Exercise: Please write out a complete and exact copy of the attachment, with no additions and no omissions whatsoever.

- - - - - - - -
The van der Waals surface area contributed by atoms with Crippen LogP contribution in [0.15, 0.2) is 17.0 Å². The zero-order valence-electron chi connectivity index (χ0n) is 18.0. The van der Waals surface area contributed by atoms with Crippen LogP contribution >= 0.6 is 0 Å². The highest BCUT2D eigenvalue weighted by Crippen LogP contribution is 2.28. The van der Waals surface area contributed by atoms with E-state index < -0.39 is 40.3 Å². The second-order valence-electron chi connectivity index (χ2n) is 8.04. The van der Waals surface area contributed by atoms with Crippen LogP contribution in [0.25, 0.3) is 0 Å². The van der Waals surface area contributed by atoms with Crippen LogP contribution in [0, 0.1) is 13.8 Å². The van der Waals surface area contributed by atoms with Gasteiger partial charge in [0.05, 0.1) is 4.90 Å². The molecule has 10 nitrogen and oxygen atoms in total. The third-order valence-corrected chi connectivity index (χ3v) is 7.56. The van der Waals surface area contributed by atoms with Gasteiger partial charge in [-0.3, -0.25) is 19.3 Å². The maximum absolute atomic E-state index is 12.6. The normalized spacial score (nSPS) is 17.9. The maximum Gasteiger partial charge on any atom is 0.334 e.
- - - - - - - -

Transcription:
The van der Waals surface area contributed by atoms with Crippen LogP contribution in [0.15, 0.2) is 17.0 Å². The zero-order valence-electron chi connectivity index (χ0n) is 18.0. The van der Waals surface area contributed by atoms with Crippen LogP contribution >= 0.6 is 0 Å². The highest BCUT2D eigenvalue weighted by Crippen LogP contribution is 2.28. The van der Waals surface area contributed by atoms with E-state index < -0.39 is 40.3 Å². The second-order valence-electron chi connectivity index (χ2n) is 8.04. The van der Waals surface area contributed by atoms with Crippen LogP contribution in [0.25, 0.3) is 0 Å². The van der Waals surface area contributed by atoms with Crippen LogP contribution in [0, 0.1) is 13.8 Å². The van der Waals surface area contributed by atoms with Gasteiger partial charge in [0.05, 0.1) is 4.90 Å². The molecule has 10 nitrogen and oxygen atoms in total. The third-order valence-corrected chi connectivity index (χ3v) is 7.56. The van der Waals surface area contributed by atoms with Gasteiger partial charge in [-0.3, -0.25) is 19.3 Å². The maximum absolute atomic E-state index is 12.6. The normalized spacial score (nSPS) is 17.9. The maximum Gasteiger partial charge on any atom is 0.334 e.